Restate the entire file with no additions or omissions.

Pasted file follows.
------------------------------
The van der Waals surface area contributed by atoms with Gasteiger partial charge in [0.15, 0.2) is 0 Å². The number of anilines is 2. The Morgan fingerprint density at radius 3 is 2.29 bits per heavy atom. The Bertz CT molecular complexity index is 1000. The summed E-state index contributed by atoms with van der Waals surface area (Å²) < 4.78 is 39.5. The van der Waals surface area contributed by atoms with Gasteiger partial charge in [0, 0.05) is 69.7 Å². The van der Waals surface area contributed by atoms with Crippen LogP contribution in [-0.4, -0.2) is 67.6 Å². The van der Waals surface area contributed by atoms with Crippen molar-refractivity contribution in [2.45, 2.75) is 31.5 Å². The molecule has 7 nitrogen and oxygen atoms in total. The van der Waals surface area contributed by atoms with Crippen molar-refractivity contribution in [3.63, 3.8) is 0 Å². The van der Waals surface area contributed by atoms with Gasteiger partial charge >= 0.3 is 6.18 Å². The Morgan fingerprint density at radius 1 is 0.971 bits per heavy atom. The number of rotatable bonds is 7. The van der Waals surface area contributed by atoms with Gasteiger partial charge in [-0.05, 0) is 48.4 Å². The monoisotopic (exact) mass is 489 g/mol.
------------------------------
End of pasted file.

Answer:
The van der Waals surface area contributed by atoms with Gasteiger partial charge in [0.15, 0.2) is 0 Å². The number of anilines is 2. The Morgan fingerprint density at radius 3 is 2.29 bits per heavy atom. The Bertz CT molecular complexity index is 1000. The summed E-state index contributed by atoms with van der Waals surface area (Å²) < 4.78 is 39.5. The van der Waals surface area contributed by atoms with Gasteiger partial charge in [0, 0.05) is 69.7 Å². The van der Waals surface area contributed by atoms with Crippen LogP contribution in [-0.4, -0.2) is 67.6 Å². The van der Waals surface area contributed by atoms with Crippen molar-refractivity contribution in [2.45, 2.75) is 31.5 Å². The molecule has 7 nitrogen and oxygen atoms in total. The van der Waals surface area contributed by atoms with Crippen molar-refractivity contribution in [3.63, 3.8) is 0 Å². The van der Waals surface area contributed by atoms with Gasteiger partial charge >= 0.3 is 6.18 Å². The Morgan fingerprint density at radius 1 is 0.971 bits per heavy atom. The number of rotatable bonds is 7. The van der Waals surface area contributed by atoms with Gasteiger partial charge in [-0.05, 0) is 48.4 Å². The monoisotopic (exact) mass is 489 g/mol.